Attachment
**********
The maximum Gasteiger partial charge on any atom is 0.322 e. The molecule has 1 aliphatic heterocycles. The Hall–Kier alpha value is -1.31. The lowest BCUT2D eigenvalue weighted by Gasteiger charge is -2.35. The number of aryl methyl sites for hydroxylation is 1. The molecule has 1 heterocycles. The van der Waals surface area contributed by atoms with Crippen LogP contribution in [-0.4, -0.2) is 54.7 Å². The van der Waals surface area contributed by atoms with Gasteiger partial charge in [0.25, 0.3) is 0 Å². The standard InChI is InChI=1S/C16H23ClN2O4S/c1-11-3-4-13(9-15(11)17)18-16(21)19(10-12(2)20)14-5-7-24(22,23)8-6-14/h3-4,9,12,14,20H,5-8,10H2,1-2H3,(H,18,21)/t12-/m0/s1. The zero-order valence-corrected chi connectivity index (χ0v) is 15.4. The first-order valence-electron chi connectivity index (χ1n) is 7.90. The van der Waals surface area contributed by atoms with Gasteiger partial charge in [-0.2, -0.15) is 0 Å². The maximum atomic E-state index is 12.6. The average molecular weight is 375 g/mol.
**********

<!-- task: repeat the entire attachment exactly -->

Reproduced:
The maximum Gasteiger partial charge on any atom is 0.322 e. The molecule has 1 aliphatic heterocycles. The Hall–Kier alpha value is -1.31. The lowest BCUT2D eigenvalue weighted by Gasteiger charge is -2.35. The number of aryl methyl sites for hydroxylation is 1. The molecule has 1 heterocycles. The van der Waals surface area contributed by atoms with Crippen LogP contribution in [-0.4, -0.2) is 54.7 Å². The van der Waals surface area contributed by atoms with Gasteiger partial charge in [0.25, 0.3) is 0 Å². The standard InChI is InChI=1S/C16H23ClN2O4S/c1-11-3-4-13(9-15(11)17)18-16(21)19(10-12(2)20)14-5-7-24(22,23)8-6-14/h3-4,9,12,14,20H,5-8,10H2,1-2H3,(H,18,21)/t12-/m0/s1. The zero-order valence-corrected chi connectivity index (χ0v) is 15.4. The first-order valence-electron chi connectivity index (χ1n) is 7.90. The van der Waals surface area contributed by atoms with Gasteiger partial charge in [-0.2, -0.15) is 0 Å². The maximum atomic E-state index is 12.6. The average molecular weight is 375 g/mol.